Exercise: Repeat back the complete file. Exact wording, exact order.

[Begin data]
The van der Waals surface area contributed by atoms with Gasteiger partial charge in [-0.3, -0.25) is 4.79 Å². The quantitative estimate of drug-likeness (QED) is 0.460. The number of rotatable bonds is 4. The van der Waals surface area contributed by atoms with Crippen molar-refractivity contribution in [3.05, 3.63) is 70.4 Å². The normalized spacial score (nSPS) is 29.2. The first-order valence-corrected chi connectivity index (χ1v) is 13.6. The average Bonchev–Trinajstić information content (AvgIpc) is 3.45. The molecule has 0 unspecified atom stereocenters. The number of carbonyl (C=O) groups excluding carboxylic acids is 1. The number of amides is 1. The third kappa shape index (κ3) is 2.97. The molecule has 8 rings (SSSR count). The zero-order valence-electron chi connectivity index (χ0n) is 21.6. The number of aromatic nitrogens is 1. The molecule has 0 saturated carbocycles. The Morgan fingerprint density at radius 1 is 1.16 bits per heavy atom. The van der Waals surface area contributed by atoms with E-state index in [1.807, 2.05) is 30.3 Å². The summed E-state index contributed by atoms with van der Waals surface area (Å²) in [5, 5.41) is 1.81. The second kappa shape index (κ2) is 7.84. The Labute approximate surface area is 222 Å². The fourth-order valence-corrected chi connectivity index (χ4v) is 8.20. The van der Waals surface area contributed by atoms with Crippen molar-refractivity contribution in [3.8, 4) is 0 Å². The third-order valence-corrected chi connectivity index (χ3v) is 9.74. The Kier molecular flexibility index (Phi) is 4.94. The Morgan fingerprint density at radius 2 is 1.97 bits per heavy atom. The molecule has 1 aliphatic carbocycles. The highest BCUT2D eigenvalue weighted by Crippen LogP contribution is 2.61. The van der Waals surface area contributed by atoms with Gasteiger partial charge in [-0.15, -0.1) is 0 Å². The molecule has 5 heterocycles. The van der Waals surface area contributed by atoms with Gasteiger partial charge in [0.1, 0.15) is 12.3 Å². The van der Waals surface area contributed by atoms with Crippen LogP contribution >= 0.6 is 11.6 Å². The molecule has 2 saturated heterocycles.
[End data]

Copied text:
The van der Waals surface area contributed by atoms with Gasteiger partial charge in [-0.3, -0.25) is 4.79 Å². The quantitative estimate of drug-likeness (QED) is 0.460. The number of rotatable bonds is 4. The van der Waals surface area contributed by atoms with Crippen molar-refractivity contribution in [3.05, 3.63) is 70.4 Å². The normalized spacial score (nSPS) is 29.2. The first-order valence-corrected chi connectivity index (χ1v) is 13.6. The average Bonchev–Trinajstić information content (AvgIpc) is 3.45. The molecule has 0 unspecified atom stereocenters. The number of carbonyl (C=O) groups excluding carboxylic acids is 1. The number of amides is 1. The third kappa shape index (κ3) is 2.97. The molecule has 8 rings (SSSR count). The zero-order valence-electron chi connectivity index (χ0n) is 21.6. The number of aromatic nitrogens is 1. The molecule has 0 saturated carbocycles. The Morgan fingerprint density at radius 1 is 1.16 bits per heavy atom. The van der Waals surface area contributed by atoms with E-state index in [1.807, 2.05) is 30.3 Å². The summed E-state index contributed by atoms with van der Waals surface area (Å²) in [5, 5.41) is 1.81. The second kappa shape index (κ2) is 7.84. The Labute approximate surface area is 222 Å². The fourth-order valence-corrected chi connectivity index (χ4v) is 8.20. The van der Waals surface area contributed by atoms with Crippen molar-refractivity contribution in [3.8, 4) is 0 Å². The third-order valence-corrected chi connectivity index (χ3v) is 9.74. The Kier molecular flexibility index (Phi) is 4.94. The Morgan fingerprint density at radius 2 is 1.97 bits per heavy atom. The molecule has 1 aliphatic carbocycles. The highest BCUT2D eigenvalue weighted by Crippen LogP contribution is 2.61. The van der Waals surface area contributed by atoms with Gasteiger partial charge in [-0.15, -0.1) is 0 Å². The molecule has 5 heterocycles. The van der Waals surface area contributed by atoms with Gasteiger partial charge in [0.1, 0.15) is 12.3 Å². The van der Waals surface area contributed by atoms with Crippen LogP contribution >= 0.6 is 11.6 Å². The molecule has 2 saturated heterocycles.